Thus, the Netherlands has trade connections throughout the world, bringing a variety to goods into the country as imports, but some pass through the country on the Rhine system or through the Netherlands road and rail system.  A variety of products are added to these imports for distribution throughout Europe.  All of this then works in the opposite direction for sending products out from Rotterdam to overseas markets.

How well do the Dutch do this? According to the Observatory for Economic Complexity (OEC), “The economy of the Netherlands has an Economic Complexity Index (ECI) of 1.3 making it the 18th most complex country. The Netherlands exports 419 products with revealed comparative advantage (meaning that its share of global exports is larger than what would be expected from the size of its export economy and from the size of a product’s global market).”1In other words, the Netherlands does a great job at creating and enhancing products for export.

For a diagram from Statistics Netherlands (CBS) showing a complex pattern of import, export, and transit-through trade flows, go to this website.


Four, maintenance of all these trade relationships all across the world and with all sorts of countries and cultures comes naturally to the Dutch and their way of life.  One key word describing the Dutch way of life is gedogen.  This word means “tolerance” but is best construed to mean “active tolerance.” The Dutch culture does not simply look the other way at behaviors that might be considered different or odd in other cultures, but actively allows and accepts differences.  Arguably, this permits the Dutch to get along with anyone anywhere, an approach that naturally would favor cooperative trade around the world. Probably the most noticed examples of gedogen or active tolerance in the Netherlands is the acknowledgement that while prostitution and drug use might be considered problems and by some might be considered immoral, neither prostitution nor drug use will disappear, so it is better to create a managed, regulated context where these activities can persist in a relatively safe manner.

Overall, how well does the Netherlands do in international trade?  In exports it ranks #5 in the world, in imports #8 in world, with about ¾ of these flows happening in Europe. For an excellent visual depiction of export totals from around the world, go to https://www.visualcapitalist.com/mapped-worlds-largest-exporters-in-2018/

The country is #2 in world in agricultural exports, only behind the United States, a vastly larger country. It is #1 in the world in the export of flowers and flower bulbs, but #2 in the world in exported tomatoes. The port of Rotterdam physically is the largest in the world.  All of this is rather amazing, given the country’s rather modest size both in population and in area.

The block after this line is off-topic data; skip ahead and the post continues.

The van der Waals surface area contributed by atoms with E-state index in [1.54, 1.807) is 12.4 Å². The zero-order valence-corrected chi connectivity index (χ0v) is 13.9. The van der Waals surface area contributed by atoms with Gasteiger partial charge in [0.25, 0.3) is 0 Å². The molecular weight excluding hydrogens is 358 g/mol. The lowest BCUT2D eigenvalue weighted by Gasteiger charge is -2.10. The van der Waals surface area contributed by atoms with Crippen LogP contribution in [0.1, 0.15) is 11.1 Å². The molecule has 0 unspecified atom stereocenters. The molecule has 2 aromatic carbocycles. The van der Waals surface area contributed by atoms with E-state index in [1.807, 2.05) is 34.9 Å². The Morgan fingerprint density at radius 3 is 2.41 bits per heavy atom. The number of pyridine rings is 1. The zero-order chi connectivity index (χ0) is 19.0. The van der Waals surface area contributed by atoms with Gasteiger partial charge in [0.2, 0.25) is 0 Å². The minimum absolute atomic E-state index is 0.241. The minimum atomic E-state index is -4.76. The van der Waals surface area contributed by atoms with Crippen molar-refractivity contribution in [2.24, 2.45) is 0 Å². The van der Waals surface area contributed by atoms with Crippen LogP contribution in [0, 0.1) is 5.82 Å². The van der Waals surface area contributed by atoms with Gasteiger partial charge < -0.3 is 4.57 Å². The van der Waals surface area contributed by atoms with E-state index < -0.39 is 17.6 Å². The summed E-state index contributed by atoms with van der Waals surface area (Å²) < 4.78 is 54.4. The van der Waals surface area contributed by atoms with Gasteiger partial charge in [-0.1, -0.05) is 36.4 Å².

Did You Know?

Don’t forget that before it was New York, it was New Amsterdam.

There are two common errors that people make about the Netherlands. First, the ethnic group of the Netherlands is the Dutch.  The people of Germany call themselves “Deutsch.”  These two peoples – the Dutch and the Deutsch – are not the same.

Colorful maps showing the regions of the Netherlands.
Regions of the Netherlands. Cartography by James McGinty.

Second, Holland is only a part of the Netherlands, but not the whole country.  There are twelve provinces of the Netherlands (the name literally means “low lands”) = North Holland, South Holland, Zeeland, Friesland, and eight more. Given that Holland is the most famous area of the Netherlands, some Dutch say that Holland is the brand name for the Netherlands.




Map showing what the Netherlands area would look like without the recovered polder lands.
Cartography by Jan Arkesteijn.
Public Domain.


Not necessarily related to trade, the other famous feature of the Netherlands is its amount of land that should be under water.  The Dutch have done an amazing job of engineering to reclaim land from the sea, holding out the water with dams and dikes.  This map shows where the sea would be without the engineering of recovered land.


This chapter is dedicated to my friend and academic exchange colleague Dick Van Schaik of Harderwijk, Netherlands, who died unexpectedly in 2017.


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The Western World: Daily Readings on Geography Copyright © 2020 by Joel Quam and Scott Campbell is licensed under a Creative Commons Attribution-NonCommercial-ShareAlike 4.0 International License, except where otherwise noted.